“Now, there Mr. Lancer, I can see that letter is quite a kick in the stomach, but I can promise that if you come with me, you’ll get all your answers.”

A light sheen of sweat broke on Scott’s handsome face. “Mr. Atterbury, if this is a joke at my expense, I can tell you now I do not appreciate it!”

“T’ain’t no joke, Mr. Lancer, but I can see you’re a might baffled.  There’s only one man who can give you what you need to know. Now, the question is, are you willin’ to find out?”

Making his decision, Scott informed the lawyer that he would pack a bag and they could leave as soon as he informed Teresa O’Brien of his
destination.

It was an equally bewildered Teresa O’Brien who questioned Scott about the need for such a quick trip to Sacramento. “Can’t you wait for
Johnny to return and let him go with you?”

“Thanks for your concern, but this my responsibility and Johnny has his here. I’ll try to be back in less than a week. Maybe even before
Murdoch gets back.”

On that note Scott Lancer departed the white hacienda with Phineas Atterbury, leaving behind a concerned Teresa O’Brien. Scott’s terse
answer had certainly not answered any of her questions.

When Johnny returned that evening, he too, was astonished to hear of Scott’s abrupt departure, but decided that there was little he could do at that point. He would just have to trust that his brother’s good judgment would carry him through.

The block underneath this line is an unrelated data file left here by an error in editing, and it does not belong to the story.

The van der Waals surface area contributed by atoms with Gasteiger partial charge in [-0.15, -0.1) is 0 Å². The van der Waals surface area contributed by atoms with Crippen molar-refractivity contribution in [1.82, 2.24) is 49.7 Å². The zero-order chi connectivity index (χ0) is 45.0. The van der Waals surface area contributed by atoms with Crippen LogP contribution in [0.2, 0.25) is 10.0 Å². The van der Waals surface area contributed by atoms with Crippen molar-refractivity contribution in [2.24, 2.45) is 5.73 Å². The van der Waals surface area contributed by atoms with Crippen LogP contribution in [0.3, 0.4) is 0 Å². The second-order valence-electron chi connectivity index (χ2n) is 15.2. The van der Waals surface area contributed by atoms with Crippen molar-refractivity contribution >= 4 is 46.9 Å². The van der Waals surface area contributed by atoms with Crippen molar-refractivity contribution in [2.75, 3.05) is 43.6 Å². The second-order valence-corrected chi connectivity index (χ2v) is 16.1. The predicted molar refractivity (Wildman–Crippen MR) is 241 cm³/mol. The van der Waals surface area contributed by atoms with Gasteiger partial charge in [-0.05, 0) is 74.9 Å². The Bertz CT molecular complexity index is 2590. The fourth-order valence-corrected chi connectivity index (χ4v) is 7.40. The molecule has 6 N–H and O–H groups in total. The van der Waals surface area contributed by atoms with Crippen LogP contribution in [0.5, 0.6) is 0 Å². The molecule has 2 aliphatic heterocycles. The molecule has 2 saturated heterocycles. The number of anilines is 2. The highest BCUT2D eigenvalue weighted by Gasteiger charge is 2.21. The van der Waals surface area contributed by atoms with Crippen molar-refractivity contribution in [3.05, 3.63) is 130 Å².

The underlying air of tension that settled over the great ranch seemed to permeate everything so it was with relief that Johnny and Teresa welcomed Murdoch back to the ranch three days later. His craggy face mirrored the displeasure felt by one and all at Scott’s exit, but like his dark-haired son, he realized that little could be done until the older son returned. That, unfortunately, promised to be delayed several more days when a telegram arrived from Sacramento stating just that. Almost growling with frustration, Murdoch Lancer was not a happy man. Deeming it best to keep out of sight, Johnny found an excuse to spend a night at one of the Lancer line shacks, relegating the Scot into Teresa’s capable hands.

Fortuitously for the nerves of all Lancer inhabitants, Scott Lancer did return, just in time for dinner, ten days after his departure. Taking his place at the table, the blond apologized for being away so long, only to be met by one curt statement from the gray-haired man at the head of the table. “I’ll talk to you about it tomorrow. I want to enjoy my dinner in peace.”